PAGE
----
In traditional conventional broiler production, the broilers are kept in barren environments at high stocking densities. Generally, the birds have a high growth rate and are generally inactive. Although there is ongoing improvement in the welfare of conventional broilers, the combination of the production environment, fast growth rate and inactivity still presents several health and welfare issues such as leg problems, increased fearfulness, behavioral restrictions and contact dermatitis. Consequently, provision of environmental enrichment has achieved increased attention within recent years as a strategy to increase welfare, activity and health. Environmental enrichment can be defined as “an improvement in the biological functioning of captive animals resulting from modifications to their environment”1. Some of the commonly investigated interventions include increased distance between feed and water, provision of straw bales or chopped straw, use of perches or platforms, changes to the light schedule and reduction in stocking density. Although, it seems logical that increased activity will result in positive effects such as increased muscle- and bone dimensions and bone strength, negative effects or inconclusive results also have been reported. Thus, the provision of straw bales may increase the severity of foot pad dermatitis which further can result in an increased occurrence of bacterial arthritis, tenosynovitis and femoral head necrosis. In addition, a positive correlation between increased exercise/muscle activity and the development of wooden breast has been indicated.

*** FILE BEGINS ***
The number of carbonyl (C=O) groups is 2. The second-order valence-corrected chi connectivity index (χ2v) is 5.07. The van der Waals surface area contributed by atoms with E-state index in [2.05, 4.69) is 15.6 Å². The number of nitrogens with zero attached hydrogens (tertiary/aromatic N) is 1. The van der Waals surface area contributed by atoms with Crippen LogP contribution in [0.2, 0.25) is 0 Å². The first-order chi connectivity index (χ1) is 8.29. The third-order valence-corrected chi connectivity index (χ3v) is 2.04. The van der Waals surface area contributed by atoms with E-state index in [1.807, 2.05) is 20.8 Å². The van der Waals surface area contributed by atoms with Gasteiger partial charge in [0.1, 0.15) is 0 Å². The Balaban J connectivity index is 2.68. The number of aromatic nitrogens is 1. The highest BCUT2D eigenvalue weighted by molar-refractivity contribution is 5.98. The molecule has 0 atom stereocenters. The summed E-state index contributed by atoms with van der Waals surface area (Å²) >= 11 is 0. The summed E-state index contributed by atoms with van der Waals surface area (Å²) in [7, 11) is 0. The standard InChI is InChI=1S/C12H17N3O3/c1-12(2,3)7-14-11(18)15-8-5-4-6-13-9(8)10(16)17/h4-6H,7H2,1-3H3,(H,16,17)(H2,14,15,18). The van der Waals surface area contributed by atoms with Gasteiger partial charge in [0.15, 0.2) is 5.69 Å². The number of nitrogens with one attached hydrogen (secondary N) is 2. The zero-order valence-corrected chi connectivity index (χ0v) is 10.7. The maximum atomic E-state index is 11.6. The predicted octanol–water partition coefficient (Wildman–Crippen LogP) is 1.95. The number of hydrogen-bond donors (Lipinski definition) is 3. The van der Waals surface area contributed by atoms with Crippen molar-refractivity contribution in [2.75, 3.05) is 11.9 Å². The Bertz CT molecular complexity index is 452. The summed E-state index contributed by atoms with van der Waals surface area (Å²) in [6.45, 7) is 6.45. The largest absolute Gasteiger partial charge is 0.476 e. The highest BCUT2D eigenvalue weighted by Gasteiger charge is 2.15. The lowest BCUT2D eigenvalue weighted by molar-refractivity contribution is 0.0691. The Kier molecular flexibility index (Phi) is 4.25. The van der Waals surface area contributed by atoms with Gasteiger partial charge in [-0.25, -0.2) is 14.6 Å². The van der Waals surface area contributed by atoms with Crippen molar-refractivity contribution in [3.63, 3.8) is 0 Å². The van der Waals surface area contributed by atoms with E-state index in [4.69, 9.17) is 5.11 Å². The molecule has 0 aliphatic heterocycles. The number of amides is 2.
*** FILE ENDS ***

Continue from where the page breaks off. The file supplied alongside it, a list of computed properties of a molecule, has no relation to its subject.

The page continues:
Effects of enrichment on health and bone characteristics
A PhD project2,which was part of the PROHEALTH project experimentally has investigated the effect of enrichment on: the welfare and health of live broilers, with a special emphasis on leg health and included assessment of body weight, scoring of contact dermatitis, gait scores, scratches, leg deformities (varus or valgus) and plumage cleanliness. In addition, post-mortem assessment was performed to evaluate muscle- and bone characteristics, leg pathology, wooden breast and body condition scores overall.
The types of enrichment tested in Ross 308 birds of mixed sex included, 2 increased distances between feed and water (7 m & 3.5 m), maize roughage, vertical panels, straw bales, 2 types of platforms (30 cm & 5 cm) and a lowered stocking density (34 kg/m2). The birds were kept in pens with appr. 500 birds in each pen. The observation period was 35 days.
An effect on gait scores was found in birds from the treatment with lower stocking density having improved gait compared to birds from the 30 cm platform treatment and birds from the control group (Fig. 1). Furthermore, broilers with access to either type of platform had improved foot pad health compared to broilers from the straw bales treatment (Fig. 2).
There was no effect of enrichment on pathological conditions, but there was an effect on muscle and bone dimension. Birds with access to vertical panels had increased muscle width in the lower leg compared to the groups of birds with 3.5 m between their food and water, maize roughage and straw bales. In addition, birds with 7 m between their food and water had an increased distal diameter of the tibiotarsus compared to birds with access to straw bales. There were no observed treatment effects on scratches, plumage cleanliness, leg deformities and body weight. Subsequently, it was concluded that provision of vertical panels and increased distance between resources can result in larger muscle and bone dimension, possibly having a positive effect on leg health. Furthermore, the provision of environmental enrichment did not appear to be a risk factor for wooden breast or bacterial infection3, 4.